All in all, for as much as I hated strippers, nudie girls posing in posters or in porn, they consumed a lot of my thoughts and were the source of many conversations with assorted beaus over the years. This one was a huge boulder on my way to enlightenment and I knew dealing with it had to be a 30 Thing or I wouldn’t do justice to the challenge at hand.

So one Friday night with the girls, Sassy J, Big L and I decide we were going to have a girls’ night in at Sassy J’s. After some wine for me, a mojitos or two for Sassy J and a handful of rum and Cokes for Big L, we were in the mood to misbehave. One of us, with enough seriousness in their voice to be taken seriously, suggests Ralph’s…the nudie bar. Within two seconds, the cab had been called, the lipstick applied and the last drink taken. We were off to the dirtiest place in the HRM – Sassy J in her cozy sweater, argyle socks and sneaks, me in my modest long sleeved t-shirt (hey, at least it wasn’t a crisp white blouse) and Big L in her tank top and flip flops. “To Ralph’s,” we tell the cabbie. He does a double check in the mirror to confirm that, yes, there are just girls in his back seat. The cab pulls away and we are WAY too giddy. Like a girl who just bought her dream prom dress.

The cab pulls up and out we get…all with a little more swagger than normal. We pay our six dollar cover charge, walk past the dodgy-eyed bouncer (no, really, he had one dodgy eye) and walk into a big, empty bar. Grand total: 20 people. Nothing like shining a spot light on the three ladies at the door: “Good evening, patrons. Tonight’s entertainment has arrived. Watch as they walk in, order a drink, fumble for their money, and find a seat at the back of the room. No, really, watch every.move.they.make.”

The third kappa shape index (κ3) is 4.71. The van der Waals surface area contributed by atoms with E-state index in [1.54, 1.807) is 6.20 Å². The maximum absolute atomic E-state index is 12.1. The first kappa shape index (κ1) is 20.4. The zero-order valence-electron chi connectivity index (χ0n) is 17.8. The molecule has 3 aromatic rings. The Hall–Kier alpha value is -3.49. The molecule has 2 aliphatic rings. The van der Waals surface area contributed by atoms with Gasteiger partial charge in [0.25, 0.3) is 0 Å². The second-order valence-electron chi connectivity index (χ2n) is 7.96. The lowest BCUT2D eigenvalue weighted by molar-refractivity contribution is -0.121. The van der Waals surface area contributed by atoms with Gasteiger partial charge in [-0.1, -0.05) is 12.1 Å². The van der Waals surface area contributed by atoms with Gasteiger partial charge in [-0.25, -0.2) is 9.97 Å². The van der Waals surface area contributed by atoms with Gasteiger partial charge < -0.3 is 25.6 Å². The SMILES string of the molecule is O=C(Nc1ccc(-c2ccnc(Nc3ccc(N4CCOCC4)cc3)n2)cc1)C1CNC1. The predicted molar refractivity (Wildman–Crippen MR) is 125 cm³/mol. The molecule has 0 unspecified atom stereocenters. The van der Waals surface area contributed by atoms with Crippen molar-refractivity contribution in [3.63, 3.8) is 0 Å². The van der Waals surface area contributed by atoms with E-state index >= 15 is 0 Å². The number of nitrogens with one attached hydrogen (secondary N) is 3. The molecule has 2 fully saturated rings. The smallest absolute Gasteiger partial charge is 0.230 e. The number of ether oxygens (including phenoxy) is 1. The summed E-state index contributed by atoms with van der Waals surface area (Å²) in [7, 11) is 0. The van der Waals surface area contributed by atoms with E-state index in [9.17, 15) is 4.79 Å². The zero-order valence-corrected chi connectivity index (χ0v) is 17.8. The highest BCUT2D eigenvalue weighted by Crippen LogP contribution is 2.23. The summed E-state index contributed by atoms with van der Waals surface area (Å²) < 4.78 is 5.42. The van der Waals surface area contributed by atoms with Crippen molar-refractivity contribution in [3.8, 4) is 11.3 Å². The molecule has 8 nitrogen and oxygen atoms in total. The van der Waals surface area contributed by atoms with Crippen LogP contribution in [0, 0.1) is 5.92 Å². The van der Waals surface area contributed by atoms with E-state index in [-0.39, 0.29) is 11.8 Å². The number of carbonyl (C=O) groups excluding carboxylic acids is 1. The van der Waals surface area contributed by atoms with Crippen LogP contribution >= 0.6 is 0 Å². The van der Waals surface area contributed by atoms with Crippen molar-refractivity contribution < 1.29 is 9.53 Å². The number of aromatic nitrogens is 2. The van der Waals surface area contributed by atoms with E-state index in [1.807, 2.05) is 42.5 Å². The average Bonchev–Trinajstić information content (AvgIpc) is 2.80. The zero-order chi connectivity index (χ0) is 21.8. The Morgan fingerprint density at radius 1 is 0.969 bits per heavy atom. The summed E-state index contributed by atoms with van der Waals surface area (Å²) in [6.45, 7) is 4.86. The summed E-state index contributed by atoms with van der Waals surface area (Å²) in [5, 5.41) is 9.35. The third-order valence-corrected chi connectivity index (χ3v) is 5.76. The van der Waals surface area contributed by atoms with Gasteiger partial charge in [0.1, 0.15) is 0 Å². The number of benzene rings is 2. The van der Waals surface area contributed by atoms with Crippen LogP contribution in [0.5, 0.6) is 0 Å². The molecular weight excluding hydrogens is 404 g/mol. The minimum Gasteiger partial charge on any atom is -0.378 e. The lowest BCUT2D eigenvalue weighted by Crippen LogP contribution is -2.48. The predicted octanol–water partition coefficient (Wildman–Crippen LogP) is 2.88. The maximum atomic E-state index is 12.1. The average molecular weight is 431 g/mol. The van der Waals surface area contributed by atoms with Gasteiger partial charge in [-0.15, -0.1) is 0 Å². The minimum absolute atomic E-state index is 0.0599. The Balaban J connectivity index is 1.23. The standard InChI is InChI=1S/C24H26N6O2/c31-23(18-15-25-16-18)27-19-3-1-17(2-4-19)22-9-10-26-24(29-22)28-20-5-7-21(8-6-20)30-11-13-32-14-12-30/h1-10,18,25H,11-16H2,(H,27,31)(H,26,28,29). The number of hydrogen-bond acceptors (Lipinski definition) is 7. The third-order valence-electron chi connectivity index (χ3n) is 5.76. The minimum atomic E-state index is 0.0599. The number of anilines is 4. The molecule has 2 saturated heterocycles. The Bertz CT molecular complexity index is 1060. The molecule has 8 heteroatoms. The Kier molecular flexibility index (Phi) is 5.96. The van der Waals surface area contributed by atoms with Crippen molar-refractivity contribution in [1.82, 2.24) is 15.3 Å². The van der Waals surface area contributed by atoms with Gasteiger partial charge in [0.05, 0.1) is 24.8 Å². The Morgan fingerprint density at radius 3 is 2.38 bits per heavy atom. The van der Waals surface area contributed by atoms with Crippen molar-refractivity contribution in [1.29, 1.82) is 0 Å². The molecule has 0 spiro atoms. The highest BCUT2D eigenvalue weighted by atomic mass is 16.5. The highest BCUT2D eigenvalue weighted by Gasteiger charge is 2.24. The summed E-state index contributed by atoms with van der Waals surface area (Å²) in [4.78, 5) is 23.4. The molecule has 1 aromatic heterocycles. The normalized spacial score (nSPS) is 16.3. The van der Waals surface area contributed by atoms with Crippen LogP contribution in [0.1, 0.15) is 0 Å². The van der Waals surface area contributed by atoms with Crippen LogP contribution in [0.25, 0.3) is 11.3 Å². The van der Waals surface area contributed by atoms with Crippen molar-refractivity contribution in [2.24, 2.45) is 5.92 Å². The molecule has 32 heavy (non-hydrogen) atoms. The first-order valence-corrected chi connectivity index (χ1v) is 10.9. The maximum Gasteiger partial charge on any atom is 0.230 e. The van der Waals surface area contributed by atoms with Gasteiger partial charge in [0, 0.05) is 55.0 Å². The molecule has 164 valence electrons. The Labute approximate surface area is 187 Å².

My plan: sit at the back, slouch, and hope we go unnoticed. But there was the problem. The nice young ladies (and to be fair, they were far more attractive than I anticipated) were up there providing us with entertainment and no one…not a soul…was throwing money at them. Well, Big L, needed to right this wrong. She attempted to lecture a couple youngins’ who were at a table near us, but they were having no part of throwing their drinking money away. The show was free as far as they were concerned. You can imagine Big L’s unhappiness with this. So, she marched back to our table, pulled our her $30 and had the bar tender change the bills into fives. Then, she waited until the next stripper was performing sufficiently well and she strutted her little apple bum right up to perve row. She proceeded to say thank you for the entertainment and right the wrongs of the cheap men in the crowd. And Sassy J? Well her and her argyle socks got propositioned. She politely declined.

We closed the place out. And honestly, it was one of the best nights I’ve ever had. Not because of the strippers – they were simply a metaphor for a significant mental barrier I had placed in front of myself long ago. The night was so memorable because it was totally spontaneous (something which I am not), it wasn’t 100% good (something which I usually am), and I tackled one of my biggest personal obstacles that night. Truthfully, that night defined what 30 Things is all about. 30 Things evolved from a desperate attempt to recapture my 20s to a vehicle to tackle the types of personal challenges and hang ups we all deal with. Something changed for me that night and there’s been no looking back. Not that I would want to…I know what’s back there and it doesn’t look as good as what I saw on stage that night.
-Wee C

PS – for all you boys who are wondering, no one got a lap dance. Sorry to disappoint.